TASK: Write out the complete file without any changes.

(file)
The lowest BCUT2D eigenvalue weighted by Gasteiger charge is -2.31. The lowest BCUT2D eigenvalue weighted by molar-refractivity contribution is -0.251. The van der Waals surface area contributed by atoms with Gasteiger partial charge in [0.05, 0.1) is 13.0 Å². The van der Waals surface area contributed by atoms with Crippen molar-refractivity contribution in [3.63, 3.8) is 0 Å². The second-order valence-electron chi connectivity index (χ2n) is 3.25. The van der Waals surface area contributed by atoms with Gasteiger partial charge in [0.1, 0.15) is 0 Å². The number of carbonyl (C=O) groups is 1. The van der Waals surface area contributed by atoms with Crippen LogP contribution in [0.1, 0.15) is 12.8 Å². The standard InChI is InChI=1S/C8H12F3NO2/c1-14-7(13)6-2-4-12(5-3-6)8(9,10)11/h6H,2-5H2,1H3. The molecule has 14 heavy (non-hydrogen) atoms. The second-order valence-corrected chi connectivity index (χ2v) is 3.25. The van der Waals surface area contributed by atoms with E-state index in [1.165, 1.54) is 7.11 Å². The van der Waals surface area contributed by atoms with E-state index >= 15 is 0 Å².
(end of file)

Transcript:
The lowest BCUT2D eigenvalue weighted by Gasteiger charge is -2.31. The lowest BCUT2D eigenvalue weighted by molar-refractivity contribution is -0.251. The van der Waals surface area contributed by atoms with Gasteiger partial charge in [0.05, 0.1) is 13.0 Å². The van der Waals surface area contributed by atoms with Crippen molar-refractivity contribution in [3.63, 3.8) is 0 Å². The second-order valence-electron chi connectivity index (χ2n) is 3.25. The van der Waals surface area contributed by atoms with Gasteiger partial charge in [0.1, 0.15) is 0 Å². The number of carbonyl (C=O) groups is 1. The van der Waals surface area contributed by atoms with Crippen LogP contribution in [0.1, 0.15) is 12.8 Å². The standard InChI is InChI=1S/C8H12F3NO2/c1-14-7(13)6-2-4-12(5-3-6)8(9,10)11/h6H,2-5H2,1H3. The molecule has 14 heavy (non-hydrogen) atoms. The second-order valence-corrected chi connectivity index (χ2v) is 3.25. The van der Waals surface area contributed by atoms with E-state index in [1.165, 1.54) is 7.11 Å². The van der Waals surface area contributed by atoms with E-state index >= 15 is 0 Å².